Today's Tuesday Tool Tip is another entry in the Twitter Series, revisiting the topic of how to manage your Twitterstream. Because my Twitter community has grown since June of 2011 (when I had 18 followers) to nearing the 400 mark, I want to do housecleaning at a larger-scale level than when I wrote the first entry on this subject. Below I'll review 3 of the best tools I've found for the job of cleaning your Twitter house.
Before I get into the tools, you have to understand the objective here. Twitter is a public arena and that means all kinds of people from all over the world get into the fray and make noise. The more people who follow your tweets (your followers), the more people who will hear whatever noise you make, so the goal is usually to get a lot of followers. For people trying to sell something, this is a matter of statistics. The more eyeballs you get your message in front of, the higher your chances of converting a reader into a buyer. So there's a money-drive behind this for spammers and other ripoff artists...and just regular 'ole sales people like us Indie Authors trying to hawk our books.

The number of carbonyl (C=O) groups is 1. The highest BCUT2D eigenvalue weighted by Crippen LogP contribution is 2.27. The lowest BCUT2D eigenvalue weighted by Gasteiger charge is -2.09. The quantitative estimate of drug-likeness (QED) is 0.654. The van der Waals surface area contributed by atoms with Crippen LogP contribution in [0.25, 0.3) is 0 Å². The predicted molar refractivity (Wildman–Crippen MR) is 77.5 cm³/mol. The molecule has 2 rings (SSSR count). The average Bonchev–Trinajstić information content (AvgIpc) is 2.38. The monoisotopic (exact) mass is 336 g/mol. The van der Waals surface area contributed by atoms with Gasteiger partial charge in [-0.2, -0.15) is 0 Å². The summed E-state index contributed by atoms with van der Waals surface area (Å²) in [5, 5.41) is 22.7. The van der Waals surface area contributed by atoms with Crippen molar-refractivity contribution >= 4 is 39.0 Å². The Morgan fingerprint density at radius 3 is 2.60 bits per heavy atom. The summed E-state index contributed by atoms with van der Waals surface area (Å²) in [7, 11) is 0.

So how do you get lots of followers? Review the entries in my ever-growing Twitter Series for tips and tricks. One basic way, however, is to just follow other people because the polite thing to do is follow back anyone who follows you first. This reciprocal nature of Twitter is how things organically spread so quickly, or "go viral." Your followers are connected to my followers are connected to my followers' followers.
The problem is that Twitter (the site administration who have to worry about server loads and keeping the site and services running) have put a limit on how many people you can follow. It's proportionate to the number of people who are following you in a 1.2:1 ratio. They do this so that spammers and scammers cannot just follow 10,000 people an hour using an automated script to crawl through the Twitterverse. In fact, there's even a daily limit (I think) to how many follows you can log before Twitter cuts you off for the day.